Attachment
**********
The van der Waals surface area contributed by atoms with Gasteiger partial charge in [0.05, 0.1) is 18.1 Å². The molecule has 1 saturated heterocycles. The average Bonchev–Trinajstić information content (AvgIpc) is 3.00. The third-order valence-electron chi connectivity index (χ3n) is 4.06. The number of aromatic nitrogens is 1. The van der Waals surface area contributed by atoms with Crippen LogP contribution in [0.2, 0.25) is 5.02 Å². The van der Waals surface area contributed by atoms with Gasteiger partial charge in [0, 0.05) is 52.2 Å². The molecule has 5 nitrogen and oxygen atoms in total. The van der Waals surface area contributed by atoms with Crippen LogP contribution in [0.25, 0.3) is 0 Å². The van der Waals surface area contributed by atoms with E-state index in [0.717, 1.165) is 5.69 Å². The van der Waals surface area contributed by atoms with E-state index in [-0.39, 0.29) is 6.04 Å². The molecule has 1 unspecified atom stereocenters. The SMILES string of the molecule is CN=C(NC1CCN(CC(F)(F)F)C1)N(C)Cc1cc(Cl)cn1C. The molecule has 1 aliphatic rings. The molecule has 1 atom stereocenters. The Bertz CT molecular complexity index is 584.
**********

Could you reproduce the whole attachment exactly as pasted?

The van der Waals surface area contributed by atoms with Gasteiger partial charge in [0.05, 0.1) is 18.1 Å². The molecule has 1 saturated heterocycles. The average Bonchev–Trinajstić information content (AvgIpc) is 3.00. The third-order valence-electron chi connectivity index (χ3n) is 4.06. The number of aromatic nitrogens is 1. The van der Waals surface area contributed by atoms with Crippen LogP contribution in [0.2, 0.25) is 5.02 Å². The van der Waals surface area contributed by atoms with Gasteiger partial charge in [0, 0.05) is 52.2 Å². The molecule has 5 nitrogen and oxygen atoms in total. The van der Waals surface area contributed by atoms with Crippen LogP contribution in [0.25, 0.3) is 0 Å². The van der Waals surface area contributed by atoms with E-state index in [0.717, 1.165) is 5.69 Å². The van der Waals surface area contributed by atoms with E-state index in [-0.39, 0.29) is 6.04 Å². The molecule has 1 unspecified atom stereocenters. The SMILES string of the molecule is CN=C(NC1CCN(CC(F)(F)F)C1)N(C)Cc1cc(Cl)cn1C. The molecule has 1 aliphatic rings. The molecule has 1 atom stereocenters. The Bertz CT molecular complexity index is 584.